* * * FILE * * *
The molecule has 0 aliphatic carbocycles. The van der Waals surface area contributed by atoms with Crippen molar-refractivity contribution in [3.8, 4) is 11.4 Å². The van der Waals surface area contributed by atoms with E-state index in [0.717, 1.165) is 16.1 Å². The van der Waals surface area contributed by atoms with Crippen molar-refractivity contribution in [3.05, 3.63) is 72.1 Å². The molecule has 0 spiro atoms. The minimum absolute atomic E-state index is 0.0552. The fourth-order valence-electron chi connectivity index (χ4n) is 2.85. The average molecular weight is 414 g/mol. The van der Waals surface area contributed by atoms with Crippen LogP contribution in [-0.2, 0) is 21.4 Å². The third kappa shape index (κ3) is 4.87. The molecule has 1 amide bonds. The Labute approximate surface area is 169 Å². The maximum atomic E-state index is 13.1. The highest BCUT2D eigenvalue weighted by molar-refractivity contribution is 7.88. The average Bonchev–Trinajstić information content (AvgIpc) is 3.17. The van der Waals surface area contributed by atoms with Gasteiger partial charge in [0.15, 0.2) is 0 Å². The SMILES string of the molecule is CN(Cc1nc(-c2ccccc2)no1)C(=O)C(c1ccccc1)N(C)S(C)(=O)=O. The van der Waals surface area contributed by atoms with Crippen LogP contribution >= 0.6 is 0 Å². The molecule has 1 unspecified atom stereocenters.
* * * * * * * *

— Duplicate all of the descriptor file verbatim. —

The molecule has 0 aliphatic carbocycles. The van der Waals surface area contributed by atoms with Crippen molar-refractivity contribution in [3.8, 4) is 11.4 Å². The van der Waals surface area contributed by atoms with E-state index in [0.717, 1.165) is 16.1 Å². The van der Waals surface area contributed by atoms with Crippen molar-refractivity contribution in [3.05, 3.63) is 72.1 Å². The molecule has 0 spiro atoms. The minimum absolute atomic E-state index is 0.0552. The fourth-order valence-electron chi connectivity index (χ4n) is 2.85. The average molecular weight is 414 g/mol. The van der Waals surface area contributed by atoms with Crippen LogP contribution in [-0.2, 0) is 21.4 Å². The third kappa shape index (κ3) is 4.87. The molecule has 1 amide bonds. The Labute approximate surface area is 169 Å². The maximum atomic E-state index is 13.1. The highest BCUT2D eigenvalue weighted by molar-refractivity contribution is 7.88. The average Bonchev–Trinajstić information content (AvgIpc) is 3.17. The van der Waals surface area contributed by atoms with Gasteiger partial charge in [0.15, 0.2) is 0 Å². The SMILES string of the molecule is CN(Cc1nc(-c2ccccc2)no1)C(=O)C(c1ccccc1)N(C)S(C)(=O)=O. The van der Waals surface area contributed by atoms with Crippen LogP contribution >= 0.6 is 0 Å². The molecule has 1 unspecified atom stereocenters.